Free kids entertainment
Keeping your children occupied without access to the usual entertainment venues is a challenge that all American families will empathize with.
But the pandemic has also provided an opportunity to embrace a more traditional approach to parenthood, enjoying activities together that don’t need to break the bank.
Instead of shelling out on cinema trips, bowling tickets and take-away food, you might consider Zoom parties with school friends, building dens at the bottom of the garden, or going on a nature walk together.
How about letting your kids paint some recycled containers or build an assault course around your home?
There are plenty of inventive indoor and outdoor activities that will help to keep kids of any age busy during this difficult time.
Saving for college
Parents often begin thinking about saving for college whilst their kids are still in kindergarten, and for good reason as college is notoriously expensive.
Looking at the 2020-21 academic year, the average cost for combined tuition and fees at private college is $41,411 or $11,171 for state residents at public colleges.
This rises to $26,809 for students who are out-of-state at state schools.
Clearly, it’s best to save for college as early as possible, but if the pandemic has hit your finances hard, then what’s the best thing to do? According to Fidelity Investments, many parents are seeing Covid-19 as a short-term challenge but aren’t losing sight over their long-term goals.
If you are able to continue saving, a 529 plan represents sensible financial planning for families as it is effectively tax-free.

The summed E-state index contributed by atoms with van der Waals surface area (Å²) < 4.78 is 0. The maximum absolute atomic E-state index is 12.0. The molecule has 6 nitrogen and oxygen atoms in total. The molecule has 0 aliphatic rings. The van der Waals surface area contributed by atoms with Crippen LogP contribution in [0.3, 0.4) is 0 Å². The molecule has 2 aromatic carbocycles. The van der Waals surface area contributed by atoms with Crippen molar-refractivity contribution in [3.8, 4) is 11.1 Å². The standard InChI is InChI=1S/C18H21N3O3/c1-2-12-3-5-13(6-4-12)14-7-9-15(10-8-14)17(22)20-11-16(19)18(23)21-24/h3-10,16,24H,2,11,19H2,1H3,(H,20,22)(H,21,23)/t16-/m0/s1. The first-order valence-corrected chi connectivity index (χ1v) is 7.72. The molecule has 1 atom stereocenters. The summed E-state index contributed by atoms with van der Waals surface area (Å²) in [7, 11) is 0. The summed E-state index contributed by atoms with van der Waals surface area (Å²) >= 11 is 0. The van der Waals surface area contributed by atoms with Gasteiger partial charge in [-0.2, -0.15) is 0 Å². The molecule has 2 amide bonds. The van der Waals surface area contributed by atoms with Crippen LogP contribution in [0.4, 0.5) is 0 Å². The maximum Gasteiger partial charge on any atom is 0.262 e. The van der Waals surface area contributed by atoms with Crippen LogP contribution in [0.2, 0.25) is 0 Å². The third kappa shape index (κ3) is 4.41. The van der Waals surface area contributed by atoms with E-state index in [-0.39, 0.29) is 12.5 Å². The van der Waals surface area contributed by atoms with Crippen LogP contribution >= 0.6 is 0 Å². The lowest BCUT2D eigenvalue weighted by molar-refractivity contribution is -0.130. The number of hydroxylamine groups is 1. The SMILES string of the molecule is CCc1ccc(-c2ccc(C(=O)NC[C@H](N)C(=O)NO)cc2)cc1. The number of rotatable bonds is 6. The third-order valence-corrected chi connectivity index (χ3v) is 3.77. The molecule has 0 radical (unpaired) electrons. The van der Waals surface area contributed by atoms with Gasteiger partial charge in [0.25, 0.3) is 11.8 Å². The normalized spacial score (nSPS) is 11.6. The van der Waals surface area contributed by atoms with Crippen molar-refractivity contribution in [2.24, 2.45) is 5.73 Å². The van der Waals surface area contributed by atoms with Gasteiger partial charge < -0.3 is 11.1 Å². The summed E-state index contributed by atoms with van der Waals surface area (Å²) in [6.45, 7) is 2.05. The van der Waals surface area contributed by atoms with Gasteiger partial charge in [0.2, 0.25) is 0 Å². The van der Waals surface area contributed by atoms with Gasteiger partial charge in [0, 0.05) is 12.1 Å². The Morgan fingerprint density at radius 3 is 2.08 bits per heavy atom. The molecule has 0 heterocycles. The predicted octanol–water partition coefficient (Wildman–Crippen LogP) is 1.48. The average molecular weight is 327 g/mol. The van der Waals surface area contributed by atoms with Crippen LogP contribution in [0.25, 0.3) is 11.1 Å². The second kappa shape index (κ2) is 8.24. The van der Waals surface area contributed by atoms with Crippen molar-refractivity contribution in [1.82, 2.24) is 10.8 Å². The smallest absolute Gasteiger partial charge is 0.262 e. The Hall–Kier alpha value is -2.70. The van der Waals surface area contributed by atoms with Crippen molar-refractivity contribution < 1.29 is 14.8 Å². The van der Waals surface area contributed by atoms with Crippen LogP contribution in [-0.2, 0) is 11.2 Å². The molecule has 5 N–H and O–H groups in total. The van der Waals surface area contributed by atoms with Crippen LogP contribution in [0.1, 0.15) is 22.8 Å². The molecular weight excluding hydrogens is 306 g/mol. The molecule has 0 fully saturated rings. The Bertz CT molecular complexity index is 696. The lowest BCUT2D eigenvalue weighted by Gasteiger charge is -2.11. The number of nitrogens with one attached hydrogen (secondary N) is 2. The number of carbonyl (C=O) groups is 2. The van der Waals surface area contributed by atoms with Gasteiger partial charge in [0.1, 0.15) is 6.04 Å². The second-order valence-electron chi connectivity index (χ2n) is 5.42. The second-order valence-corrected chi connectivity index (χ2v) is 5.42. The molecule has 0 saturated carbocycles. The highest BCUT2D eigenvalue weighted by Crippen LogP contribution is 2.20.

It’s also flexible in that if your child decides they don’t wish to attend college, you can switch the plan to another beneficiary or even use it to pay for your own tuition if required.
Family finances can be stressful enough without having to navigate your way through a pandemic.
It’s important to keep open communication with all family members throughout 2021 and be honest about any difficulties you’re facing together.
This might be due to a drop in income, a loss of hours, decreased investments or if you own a business, then the inability to trade due to restrictions.
Remember that the stress surrounding finances can negatively impact the mental health of everyone in the household, particularly your children.
Peggy Olive, University of Wisconsin Financial Capability Specialist explains,
“Adults can easily feel overwhelmed by the added stress and sense of reduced financial security. It is important to remember that children sense the tension in the family and may feel less secure, but don’t know what to do about it.”
Take the time to talk through your feelings, showing respect to everyone in your home and setting family goals together.
If you’re one of the two-thirds of Americans whose finances have been negatively impacted by the pandemic, then The Finances Hub offers essential advice to assist with your family financial planning. Learn how to keep your household on track during 2021 by reading our blog articles.